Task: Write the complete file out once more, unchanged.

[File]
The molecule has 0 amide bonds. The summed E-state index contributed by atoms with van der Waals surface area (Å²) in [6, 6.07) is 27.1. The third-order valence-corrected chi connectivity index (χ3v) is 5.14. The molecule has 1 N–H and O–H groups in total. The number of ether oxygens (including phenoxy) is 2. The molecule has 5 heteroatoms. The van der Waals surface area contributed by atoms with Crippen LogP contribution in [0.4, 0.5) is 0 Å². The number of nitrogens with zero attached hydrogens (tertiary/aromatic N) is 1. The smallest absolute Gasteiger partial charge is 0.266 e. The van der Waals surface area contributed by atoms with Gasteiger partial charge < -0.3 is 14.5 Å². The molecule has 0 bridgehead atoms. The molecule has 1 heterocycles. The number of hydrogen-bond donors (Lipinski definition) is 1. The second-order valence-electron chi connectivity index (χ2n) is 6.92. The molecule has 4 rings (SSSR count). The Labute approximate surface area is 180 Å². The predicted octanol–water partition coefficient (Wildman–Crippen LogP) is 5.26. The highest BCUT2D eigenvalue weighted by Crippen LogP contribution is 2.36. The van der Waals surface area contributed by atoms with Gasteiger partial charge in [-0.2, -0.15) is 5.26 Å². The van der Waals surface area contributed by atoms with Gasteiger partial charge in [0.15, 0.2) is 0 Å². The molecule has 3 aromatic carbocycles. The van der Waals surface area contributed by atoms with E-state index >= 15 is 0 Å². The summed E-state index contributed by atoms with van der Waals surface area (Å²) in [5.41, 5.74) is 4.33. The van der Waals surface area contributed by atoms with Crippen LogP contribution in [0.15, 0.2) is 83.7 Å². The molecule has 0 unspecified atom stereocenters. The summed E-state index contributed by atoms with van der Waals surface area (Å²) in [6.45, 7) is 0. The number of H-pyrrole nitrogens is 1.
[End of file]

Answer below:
The molecule has 0 amide bonds. The summed E-state index contributed by atoms with van der Waals surface area (Å²) in [6, 6.07) is 27.1. The third-order valence-corrected chi connectivity index (χ3v) is 5.14. The molecule has 1 N–H and O–H groups in total. The number of ether oxygens (including phenoxy) is 2. The molecule has 5 heteroatoms. The van der Waals surface area contributed by atoms with Crippen LogP contribution in [0.4, 0.5) is 0 Å². The number of nitrogens with zero attached hydrogens (tertiary/aromatic N) is 1. The smallest absolute Gasteiger partial charge is 0.266 e. The van der Waals surface area contributed by atoms with Gasteiger partial charge < -0.3 is 14.5 Å². The molecule has 0 bridgehead atoms. The molecule has 1 heterocycles. The number of hydrogen-bond donors (Lipinski definition) is 1. The second-order valence-electron chi connectivity index (χ2n) is 6.92. The molecule has 4 rings (SSSR count). The Labute approximate surface area is 180 Å². The predicted octanol–water partition coefficient (Wildman–Crippen LogP) is 5.26. The highest BCUT2D eigenvalue weighted by Crippen LogP contribution is 2.36. The van der Waals surface area contributed by atoms with Gasteiger partial charge in [-0.2, -0.15) is 5.26 Å². The van der Waals surface area contributed by atoms with Gasteiger partial charge in [0.15, 0.2) is 0 Å². The molecule has 3 aromatic carbocycles. The van der Waals surface area contributed by atoms with E-state index >= 15 is 0 Å². The summed E-state index contributed by atoms with van der Waals surface area (Å²) in [5.41, 5.74) is 4.33. The van der Waals surface area contributed by atoms with Crippen LogP contribution in [0.15, 0.2) is 83.7 Å². The molecule has 0 unspecified atom stereocenters. The summed E-state index contributed by atoms with van der Waals surface area (Å²) in [6.45, 7) is 0. The number of H-pyrrole nitrogens is 1.